Maturity of the solution may be a more important factor that what platform they run on.  How responsive is the solution provider to listen and understand the nuances of your operations?  Or, do they just want to pack you in a box that “works” and hope you can manage the internal changes needed to fit their mold.

Conversely, be wary of too much customization.  An over eager solution provider that will customize everything will equally box you in.  With so many customizations, how will you take advantage of new releases?  How will they keep you current with industry trends?  

Too many modifications either means the solution is not the right fit for your organization or you have highly unique business requirements.

Where will you get support?  Will it come from, is it available directly from, the solution creator?  Are there local dealers with expertise that can be onsite to help?  How many of your staff will need to be trained in support?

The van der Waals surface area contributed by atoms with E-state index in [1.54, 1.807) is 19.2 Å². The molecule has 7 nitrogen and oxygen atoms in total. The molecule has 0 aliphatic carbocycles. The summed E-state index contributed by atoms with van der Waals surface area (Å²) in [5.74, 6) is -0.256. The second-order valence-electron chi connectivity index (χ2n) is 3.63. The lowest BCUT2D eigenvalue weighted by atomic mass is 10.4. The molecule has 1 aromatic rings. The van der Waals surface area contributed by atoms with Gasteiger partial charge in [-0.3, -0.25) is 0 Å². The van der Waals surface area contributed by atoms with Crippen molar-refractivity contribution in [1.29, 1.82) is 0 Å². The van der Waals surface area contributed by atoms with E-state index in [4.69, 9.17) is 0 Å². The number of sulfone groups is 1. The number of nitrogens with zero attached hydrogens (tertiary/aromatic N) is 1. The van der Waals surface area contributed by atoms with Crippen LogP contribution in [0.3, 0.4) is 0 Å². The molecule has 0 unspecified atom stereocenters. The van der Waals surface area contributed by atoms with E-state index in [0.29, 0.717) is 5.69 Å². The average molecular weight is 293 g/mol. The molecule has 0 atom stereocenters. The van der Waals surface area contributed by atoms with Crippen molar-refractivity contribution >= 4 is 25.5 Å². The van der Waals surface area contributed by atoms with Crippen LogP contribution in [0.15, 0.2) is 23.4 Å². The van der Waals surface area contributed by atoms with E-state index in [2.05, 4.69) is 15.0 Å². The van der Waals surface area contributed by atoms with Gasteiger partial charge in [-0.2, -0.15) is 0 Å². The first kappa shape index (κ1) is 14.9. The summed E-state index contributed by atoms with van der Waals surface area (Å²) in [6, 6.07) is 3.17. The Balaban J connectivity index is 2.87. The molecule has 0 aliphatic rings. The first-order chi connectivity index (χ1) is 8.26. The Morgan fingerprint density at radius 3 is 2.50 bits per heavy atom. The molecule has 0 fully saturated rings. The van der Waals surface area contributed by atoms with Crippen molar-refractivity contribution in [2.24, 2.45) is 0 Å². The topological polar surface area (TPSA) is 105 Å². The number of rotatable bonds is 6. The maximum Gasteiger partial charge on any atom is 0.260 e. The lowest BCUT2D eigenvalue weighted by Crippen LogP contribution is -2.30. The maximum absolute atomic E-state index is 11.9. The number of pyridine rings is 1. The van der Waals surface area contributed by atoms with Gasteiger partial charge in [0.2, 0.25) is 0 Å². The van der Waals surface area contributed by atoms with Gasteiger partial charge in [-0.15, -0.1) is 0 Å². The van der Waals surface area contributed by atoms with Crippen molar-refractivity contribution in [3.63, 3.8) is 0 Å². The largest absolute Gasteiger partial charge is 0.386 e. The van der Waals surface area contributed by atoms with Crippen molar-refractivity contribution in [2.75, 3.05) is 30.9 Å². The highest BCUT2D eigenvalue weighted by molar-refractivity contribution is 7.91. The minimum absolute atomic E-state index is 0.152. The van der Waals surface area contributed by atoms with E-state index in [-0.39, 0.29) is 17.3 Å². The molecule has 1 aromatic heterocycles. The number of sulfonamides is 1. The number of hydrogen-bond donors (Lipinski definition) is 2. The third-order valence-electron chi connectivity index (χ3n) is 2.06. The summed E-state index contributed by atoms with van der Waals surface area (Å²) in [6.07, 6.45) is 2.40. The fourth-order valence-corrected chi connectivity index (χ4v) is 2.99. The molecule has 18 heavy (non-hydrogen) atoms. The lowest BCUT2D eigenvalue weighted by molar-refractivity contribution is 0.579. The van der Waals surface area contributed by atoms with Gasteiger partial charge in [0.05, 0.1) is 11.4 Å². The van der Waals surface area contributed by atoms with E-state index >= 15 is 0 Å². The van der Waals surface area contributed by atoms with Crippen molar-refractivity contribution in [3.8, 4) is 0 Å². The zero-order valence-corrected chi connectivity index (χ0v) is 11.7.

It is one thing to purchase a solution, it is entirely another matter to maintain it.  Like our dragonfly, your ERP solutions need regular tending-to, environment, and opportunity to grow.  Likewise it also has to be protected from and fend off predators.  A dragon fly starts small and is usually unseen until it has passed through various growth stages until it emerges mature and winged.  It is only then we see and appreciate its beauty and appetite for the insects it consumes daily.

Let Dolvin Consulting help you navigate to a new solution, upgrade or to feel comfortable with the solution you are already using.  Contact us today to get started.  We are here to help.